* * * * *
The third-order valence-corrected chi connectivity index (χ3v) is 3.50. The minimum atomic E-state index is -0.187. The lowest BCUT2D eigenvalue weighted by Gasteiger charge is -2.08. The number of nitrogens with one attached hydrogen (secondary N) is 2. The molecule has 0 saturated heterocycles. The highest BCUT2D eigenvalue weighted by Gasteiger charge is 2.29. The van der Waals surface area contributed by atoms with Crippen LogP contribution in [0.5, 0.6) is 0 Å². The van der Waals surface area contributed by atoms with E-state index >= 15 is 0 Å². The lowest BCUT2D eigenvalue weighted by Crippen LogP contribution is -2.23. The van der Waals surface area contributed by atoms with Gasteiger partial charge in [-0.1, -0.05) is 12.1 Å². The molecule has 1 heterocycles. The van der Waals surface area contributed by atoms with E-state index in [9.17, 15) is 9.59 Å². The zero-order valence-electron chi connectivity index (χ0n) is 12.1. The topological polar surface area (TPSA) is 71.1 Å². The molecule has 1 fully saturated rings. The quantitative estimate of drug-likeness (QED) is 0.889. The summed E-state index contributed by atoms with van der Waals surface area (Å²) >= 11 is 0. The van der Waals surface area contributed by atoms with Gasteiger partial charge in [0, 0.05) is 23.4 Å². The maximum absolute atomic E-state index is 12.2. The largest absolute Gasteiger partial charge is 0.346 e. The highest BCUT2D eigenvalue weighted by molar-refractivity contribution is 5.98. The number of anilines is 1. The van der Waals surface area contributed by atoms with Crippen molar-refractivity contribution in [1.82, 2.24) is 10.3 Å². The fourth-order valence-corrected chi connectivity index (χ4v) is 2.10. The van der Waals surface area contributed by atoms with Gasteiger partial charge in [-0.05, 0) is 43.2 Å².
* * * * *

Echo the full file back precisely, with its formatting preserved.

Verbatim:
The third-order valence-corrected chi connectivity index (χ3v) is 3.50. The minimum atomic E-state index is -0.187. The lowest BCUT2D eigenvalue weighted by Gasteiger charge is -2.08. The number of nitrogens with one attached hydrogen (secondary N) is 2. The molecule has 0 saturated heterocycles. The highest BCUT2D eigenvalue weighted by Gasteiger charge is 2.29. The van der Waals surface area contributed by atoms with Crippen LogP contribution in [0.5, 0.6) is 0 Å². The van der Waals surface area contributed by atoms with E-state index >= 15 is 0 Å². The lowest BCUT2D eigenvalue weighted by Crippen LogP contribution is -2.23. The van der Waals surface area contributed by atoms with Gasteiger partial charge in [-0.1, -0.05) is 12.1 Å². The molecule has 1 heterocycles. The van der Waals surface area contributed by atoms with E-state index in [9.17, 15) is 9.59 Å². The zero-order valence-electron chi connectivity index (χ0n) is 12.1. The topological polar surface area (TPSA) is 71.1 Å². The molecule has 1 fully saturated rings. The quantitative estimate of drug-likeness (QED) is 0.889. The summed E-state index contributed by atoms with van der Waals surface area (Å²) >= 11 is 0. The van der Waals surface area contributed by atoms with Gasteiger partial charge in [0, 0.05) is 23.4 Å². The maximum absolute atomic E-state index is 12.2. The largest absolute Gasteiger partial charge is 0.346 e. The highest BCUT2D eigenvalue weighted by molar-refractivity contribution is 5.98. The number of anilines is 1. The van der Waals surface area contributed by atoms with Crippen molar-refractivity contribution in [1.82, 2.24) is 10.3 Å². The fourth-order valence-corrected chi connectivity index (χ4v) is 2.10. The van der Waals surface area contributed by atoms with Gasteiger partial charge in [-0.05, 0) is 43.2 Å².